If he hadn’t knackered his liver through drink and drug abuse in his younger days, it’s quite possible that John Coltrane would be celebrating his 85th birthday today. Indeed, he could still be playing: Ornette Coleman and Sonny Rollins are only a few years younger and remain active. As it is, we’ll just have to content ourselves by saying that John Coltrane was born 85 years ago today on 23 September 1926 and died, aged only 40, in July 1967. It could have been worse, though: if he had only lived as long as Charlie Parker we’d have missed out on much of his best work.

John Coltrane plaque, Philadelphia

John Coltrane plaque, Musicians' Walk of Fame, Philadelphia

To me, one of the things which makes Coltrane so fascinating, but also sometimes exasperating, to listen to is that his music always seemed in a constant state of flux. There’s always a sense of trying out different ideas, striving for something new, which is undeniably exhilarating but means that almost everything he did seems to have some sort of rough edges or ideas which don’t quite come off or are extended beyond their natural length. This in some ways is why is early death was such a tragedy: there’s the sense that he’d have gone on to do still more new things if he’d lived longer. Would he have continued in the free style he’d moved into by the end of his life, or explored some sort of electric jazz, or produced music which consolidated all the things he’d done up to that point?

It strikes me that Coltrane must have had an addictive side to his personality. In his 20s, he was an alcohol addict, then a heroin addict, before having some sort of mystical experience and becoming a god addict. It’s at that point, after he cleaned up, that he produced his great work. But the spirituality wasn’t what made him so great: one of the key things about him is that he was always a saxophone addict. Rashied Ali, who worked with him in his last bands, has said that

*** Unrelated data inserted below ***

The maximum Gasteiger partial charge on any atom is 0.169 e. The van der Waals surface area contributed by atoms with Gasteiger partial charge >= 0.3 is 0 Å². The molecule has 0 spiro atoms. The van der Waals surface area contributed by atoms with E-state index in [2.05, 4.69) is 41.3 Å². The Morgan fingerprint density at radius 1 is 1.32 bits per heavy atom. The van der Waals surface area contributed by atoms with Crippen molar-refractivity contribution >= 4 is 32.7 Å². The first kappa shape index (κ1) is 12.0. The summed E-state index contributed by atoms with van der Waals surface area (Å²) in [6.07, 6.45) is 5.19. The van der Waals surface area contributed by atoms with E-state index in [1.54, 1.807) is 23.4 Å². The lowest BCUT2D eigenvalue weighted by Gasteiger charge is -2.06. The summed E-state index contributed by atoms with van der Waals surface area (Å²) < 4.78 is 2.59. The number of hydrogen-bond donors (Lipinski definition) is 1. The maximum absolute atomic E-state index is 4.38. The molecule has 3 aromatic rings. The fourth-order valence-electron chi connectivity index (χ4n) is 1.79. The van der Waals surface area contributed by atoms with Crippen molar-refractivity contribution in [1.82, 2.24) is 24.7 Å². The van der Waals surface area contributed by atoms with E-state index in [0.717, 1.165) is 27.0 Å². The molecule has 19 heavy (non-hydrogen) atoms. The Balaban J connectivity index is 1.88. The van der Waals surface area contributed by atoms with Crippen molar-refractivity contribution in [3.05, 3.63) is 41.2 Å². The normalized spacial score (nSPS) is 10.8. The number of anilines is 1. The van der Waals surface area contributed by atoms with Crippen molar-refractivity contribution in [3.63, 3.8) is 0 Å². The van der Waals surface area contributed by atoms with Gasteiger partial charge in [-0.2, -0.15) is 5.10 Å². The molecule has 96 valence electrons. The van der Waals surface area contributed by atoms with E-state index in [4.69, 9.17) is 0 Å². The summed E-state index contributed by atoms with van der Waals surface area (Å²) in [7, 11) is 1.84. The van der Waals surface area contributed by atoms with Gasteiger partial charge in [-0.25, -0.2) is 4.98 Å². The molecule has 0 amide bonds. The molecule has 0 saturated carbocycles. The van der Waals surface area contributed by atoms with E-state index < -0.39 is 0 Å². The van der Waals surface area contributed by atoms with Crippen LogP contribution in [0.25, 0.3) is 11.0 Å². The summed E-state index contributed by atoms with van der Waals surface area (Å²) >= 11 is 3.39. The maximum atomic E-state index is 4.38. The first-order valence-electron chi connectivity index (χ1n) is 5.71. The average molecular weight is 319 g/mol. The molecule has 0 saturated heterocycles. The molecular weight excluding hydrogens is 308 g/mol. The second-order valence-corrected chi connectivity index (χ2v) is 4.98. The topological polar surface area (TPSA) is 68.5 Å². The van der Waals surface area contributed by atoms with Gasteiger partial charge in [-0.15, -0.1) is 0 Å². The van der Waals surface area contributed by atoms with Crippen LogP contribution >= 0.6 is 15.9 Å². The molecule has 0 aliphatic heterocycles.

He always had an instrument in his hand. He was always playing something. He was always trying to be better than he was and it seemed like, you know, how could he get better? How could he do anything better than that, than what he’s done already? And after playing all these years with all these different people, King Kolax and Eddie Vinson and all these rock and rollers and rhythm and blues artists and jazz artists, the man still had a vision that he could be better than he was and he was still practicing. You know, after awhile you stop practicing. This man was in his 40s, right? And he had played with everybody and he was still playing everyday.

(Full interview at http://www.artsjournal.com/jazzbeyondjazz/2009/08/rashied_ali_1935_-_2009_multi.html)

Trane’s best known record is, of course, A Love Supreme, one of the two jazz records which even non-jazz lovers have in their collection. That’s not to knock it: it was probably the album which, more than any other one, got me seriously interested in jazz. If you’ve listened to a lot of Coltrane, you’ll no doubt have your own favourites. Here are some of mine. Anything I’ve missed? And does anyone have any suggestions about a good place to start on the late stuff, with Pharoah Sanders and/or Alice Coltrane?

  • Thelonious Monk and John Coltrane Live at Carnegie Hall
  • Live at Birdland
  • Afro-Blue Impressions (live recordings from a 1963 European tour, released on Norman Granz’s Pablo label)
  • Sun Ship

Some musicians are great because they come up with innovations which change the way other musicians play. Some are great because they’re simply better than most if not all of their contemporaries. Coltrane was great on both accounts. Now, go and listen to some his music.